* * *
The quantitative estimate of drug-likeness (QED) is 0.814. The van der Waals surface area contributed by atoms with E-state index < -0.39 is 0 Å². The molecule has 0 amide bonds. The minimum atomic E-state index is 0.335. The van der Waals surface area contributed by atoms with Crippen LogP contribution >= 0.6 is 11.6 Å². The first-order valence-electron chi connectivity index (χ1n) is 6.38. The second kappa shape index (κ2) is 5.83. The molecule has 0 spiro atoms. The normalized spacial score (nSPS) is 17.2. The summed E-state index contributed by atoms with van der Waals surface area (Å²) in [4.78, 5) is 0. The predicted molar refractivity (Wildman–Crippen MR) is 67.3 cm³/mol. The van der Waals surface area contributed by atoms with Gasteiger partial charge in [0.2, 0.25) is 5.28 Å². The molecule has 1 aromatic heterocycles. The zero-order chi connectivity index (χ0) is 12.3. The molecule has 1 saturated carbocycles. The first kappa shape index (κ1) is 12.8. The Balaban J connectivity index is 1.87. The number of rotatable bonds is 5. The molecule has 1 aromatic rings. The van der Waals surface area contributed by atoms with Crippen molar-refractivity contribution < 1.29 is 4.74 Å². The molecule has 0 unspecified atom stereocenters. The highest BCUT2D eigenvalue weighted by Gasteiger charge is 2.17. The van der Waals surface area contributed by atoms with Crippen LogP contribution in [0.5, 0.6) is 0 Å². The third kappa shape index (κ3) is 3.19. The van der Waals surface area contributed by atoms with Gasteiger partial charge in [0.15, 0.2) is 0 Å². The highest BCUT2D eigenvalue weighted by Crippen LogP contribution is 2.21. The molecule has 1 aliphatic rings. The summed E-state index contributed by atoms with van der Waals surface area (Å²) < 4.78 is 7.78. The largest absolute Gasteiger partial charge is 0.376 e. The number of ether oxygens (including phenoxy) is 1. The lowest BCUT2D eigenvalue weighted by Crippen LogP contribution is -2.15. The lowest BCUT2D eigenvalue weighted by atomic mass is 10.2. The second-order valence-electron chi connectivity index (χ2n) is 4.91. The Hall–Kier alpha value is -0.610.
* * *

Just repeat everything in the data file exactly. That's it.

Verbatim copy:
The quantitative estimate of drug-likeness (QED) is 0.814. The van der Waals surface area contributed by atoms with E-state index < -0.39 is 0 Å². The molecule has 0 amide bonds. The minimum atomic E-state index is 0.335. The van der Waals surface area contributed by atoms with Crippen LogP contribution >= 0.6 is 11.6 Å². The first-order valence-electron chi connectivity index (χ1n) is 6.38. The second kappa shape index (κ2) is 5.83. The molecule has 0 spiro atoms. The normalized spacial score (nSPS) is 17.2. The summed E-state index contributed by atoms with van der Waals surface area (Å²) in [4.78, 5) is 0. The predicted molar refractivity (Wildman–Crippen MR) is 67.3 cm³/mol. The van der Waals surface area contributed by atoms with Gasteiger partial charge in [0.2, 0.25) is 5.28 Å². The molecule has 1 aromatic heterocycles. The zero-order chi connectivity index (χ0) is 12.3. The molecule has 1 saturated carbocycles. The first kappa shape index (κ1) is 12.8. The Balaban J connectivity index is 1.87. The number of rotatable bonds is 5. The molecule has 1 aromatic rings. The van der Waals surface area contributed by atoms with Crippen molar-refractivity contribution < 1.29 is 4.74 Å². The molecule has 0 unspecified atom stereocenters. The highest BCUT2D eigenvalue weighted by Gasteiger charge is 2.17. The van der Waals surface area contributed by atoms with Crippen LogP contribution in [0.5, 0.6) is 0 Å². The third kappa shape index (κ3) is 3.19. The van der Waals surface area contributed by atoms with Gasteiger partial charge in [0.15, 0.2) is 0 Å². The highest BCUT2D eigenvalue weighted by Crippen LogP contribution is 2.21. The molecule has 1 aliphatic rings. The summed E-state index contributed by atoms with van der Waals surface area (Å²) < 4.78 is 7.78. The largest absolute Gasteiger partial charge is 0.376 e. The number of ether oxygens (including phenoxy) is 1. The lowest BCUT2D eigenvalue weighted by Crippen LogP contribution is -2.15. The lowest BCUT2D eigenvalue weighted by atomic mass is 10.2. The second-order valence-electron chi connectivity index (χ2n) is 4.91. The Hall–Kier alpha value is -0.610.